When I was given my diagnosis, by three professionals who each answered their mobile phones during our meeting, I came out and had no one to talk to, nowhere to sit and have a cup of tea, quietly, before driving home.
A diagnosis is a bereavement.
For the person with dementia it seems like a death sentence. It is the loss of your future. It is terminal. It is a void.
For the spouse, partner or family, it is a bereavement too. The loss of their spouse or parent. The loss of a future together. The loss of a retirement together, after a lifetime of working.
And it is hopeless. There is no cure. There is no stopping the disease causing the dementia.
It is frightening. It can look like the end of life as we knew it.
It is also what many people regard as the most frightening disease of all. More so than cancer now. And probably the most misunderstood disease.
So what would I have valued? Someone with the disease to talk to. Either when walking out of the consultation, or whenever it felt right in the next weeks.
To hear that actually life goes on just the same. That you mustn’t stop doing what you enjoy. That you should continue to take all the same risks you did before diagnosis.
And to meet other people with the diagnosis at the same stage.
I now know how important and valuable it is to sit down with people with dementia at the same-ish stage.
The days and weeks pass and many people don’t know how to feel.
If you are in a positive mood you may think it is good to know what has been causing these small but growing difficulties.
If you’re feeling down you may think you don’t want anyone to know. You don’t want to meet people, because they will think you are stupid, or mentally ill, because you can’t finish a sentence or keep up with them. And you are ashamed that you are no longer normal and able.
You may find that friends and family no longer visit. They don’t know what to say. They don’t understand the disease. They might even think they could catch it off you.
They want to remember you how you used to be, so they stay away. They actually say that.
They imagine you can’t talk or do things any longer because you have this awful, frightening disease. They can’t stand the thought of long silences, and embarrassing forgetfulness.
So how does this make you feel? When no one actually wants to listen to how you feel.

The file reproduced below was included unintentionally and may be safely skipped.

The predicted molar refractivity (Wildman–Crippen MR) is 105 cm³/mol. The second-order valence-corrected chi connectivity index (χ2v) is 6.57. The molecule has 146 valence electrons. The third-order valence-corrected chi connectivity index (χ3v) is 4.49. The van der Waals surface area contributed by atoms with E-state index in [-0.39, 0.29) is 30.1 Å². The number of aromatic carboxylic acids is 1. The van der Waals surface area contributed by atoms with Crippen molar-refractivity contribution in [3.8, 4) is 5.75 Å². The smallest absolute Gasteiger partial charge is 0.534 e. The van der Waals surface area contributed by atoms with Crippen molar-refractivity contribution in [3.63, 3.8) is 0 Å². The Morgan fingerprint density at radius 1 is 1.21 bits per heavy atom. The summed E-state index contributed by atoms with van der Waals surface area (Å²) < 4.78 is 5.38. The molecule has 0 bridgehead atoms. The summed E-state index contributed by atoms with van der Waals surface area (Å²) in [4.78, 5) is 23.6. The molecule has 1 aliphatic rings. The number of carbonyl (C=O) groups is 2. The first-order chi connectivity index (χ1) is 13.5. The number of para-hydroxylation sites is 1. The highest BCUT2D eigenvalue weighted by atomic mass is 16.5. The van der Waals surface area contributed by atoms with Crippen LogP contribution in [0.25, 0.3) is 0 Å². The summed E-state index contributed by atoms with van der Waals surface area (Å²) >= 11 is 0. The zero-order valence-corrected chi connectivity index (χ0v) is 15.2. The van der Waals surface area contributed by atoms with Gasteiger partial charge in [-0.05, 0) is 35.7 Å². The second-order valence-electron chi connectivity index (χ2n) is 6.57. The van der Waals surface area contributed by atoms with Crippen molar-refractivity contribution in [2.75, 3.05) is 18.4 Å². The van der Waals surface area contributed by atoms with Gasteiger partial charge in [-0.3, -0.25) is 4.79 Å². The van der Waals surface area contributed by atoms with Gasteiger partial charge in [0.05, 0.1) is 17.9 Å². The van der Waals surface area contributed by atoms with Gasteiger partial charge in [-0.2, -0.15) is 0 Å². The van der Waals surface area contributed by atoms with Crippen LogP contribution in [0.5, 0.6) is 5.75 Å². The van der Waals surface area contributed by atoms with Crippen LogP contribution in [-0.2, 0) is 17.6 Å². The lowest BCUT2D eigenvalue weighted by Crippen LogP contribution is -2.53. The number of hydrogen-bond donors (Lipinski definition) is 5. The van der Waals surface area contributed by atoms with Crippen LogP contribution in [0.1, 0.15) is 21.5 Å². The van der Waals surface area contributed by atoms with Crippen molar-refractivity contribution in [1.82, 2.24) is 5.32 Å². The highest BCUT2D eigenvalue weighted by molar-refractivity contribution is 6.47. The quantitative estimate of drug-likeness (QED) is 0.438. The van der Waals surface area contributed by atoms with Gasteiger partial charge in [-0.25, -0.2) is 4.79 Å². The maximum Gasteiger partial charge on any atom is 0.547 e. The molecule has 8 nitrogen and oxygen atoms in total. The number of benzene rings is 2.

When you live with dementia you think about it all the time. You question everything you do or say.
Why? Because every trip or mistake or lost word is a reminder that things no longer happen automatically. And if you don’t pause and prepare before you do something you may well do it wrong. Or forget to do it.
And every day you question whether you have got worse.
It’s not a morbid introspection. People say that their loved ones who live with the brain disease become self obsessed. They become less able to think of others’ feelings and needs.
That’s because you are continually examining your actions and your memories and your words, to find the right ones, or to avoid mistakes.
So I think we end up living two lives.
One is our inner self, the one with dementia, who feels lost at times, fogged, unable now and then to do things we used to without thinking. And this inner self has feelings and reflections which you cannot share because people don’t want to hear. So you feel lonely, and you withdraw further.
The second life is the outward facing self, the one who bravely gets on with a smile, because that’s what others want to see. This self is a denial. It is living behind a mask.
And this is why we value peer support groups so much. Because the only people who understand us are people living with dementia. We can open up our inner selves. Reveal our anxieties and doubts. We can know that others feel them too. And we can laugh at our mistakes, at getting stuck in a sentence, or just cursing the world.
Peer groups enable us to get rid of some of our accumulated emotion and introspection so we can look out at the world again and engage with others and do things.
We are, after all, the same person as before the diagnosis. We have probably been incubating our brain disease for over twenty years, and have been aware of slight symptoms for several years. The diagnosis does not change us. It may give us some palliative treatment that eases the effects, and it may enable us to get some support when we need it.
But we are the same person. The same things give us joy and make us smile. We like the same food and drink. We can make choices just as we could a year earlier. For better or for worse, they are our choices and we must be allowed to continue to make them.
As the disease progresses we will indeed suffer at times. We will suffer knowing that we can no longer do or say what we used to. We will need some help now and then.
But we are still inside, so you need to make the effort to reach into our minds and our memories and meet us where we find ourselves. It may not be the world you know, but please just come with us.
Don’t tell us we are wrong. Or we shouldn’t do or say this or that. Just come with us into our reality as we recede from yours.
The end is far off; the disease usually takes many years to debilitate us. Help us to do what makes us smile while we can, rather than slinking off into a dark corner to be forgotten. There are times for all of us when things get too much and the fog descends.
Don’t ignore us when that happens. Just reach out and hold our hand and listen.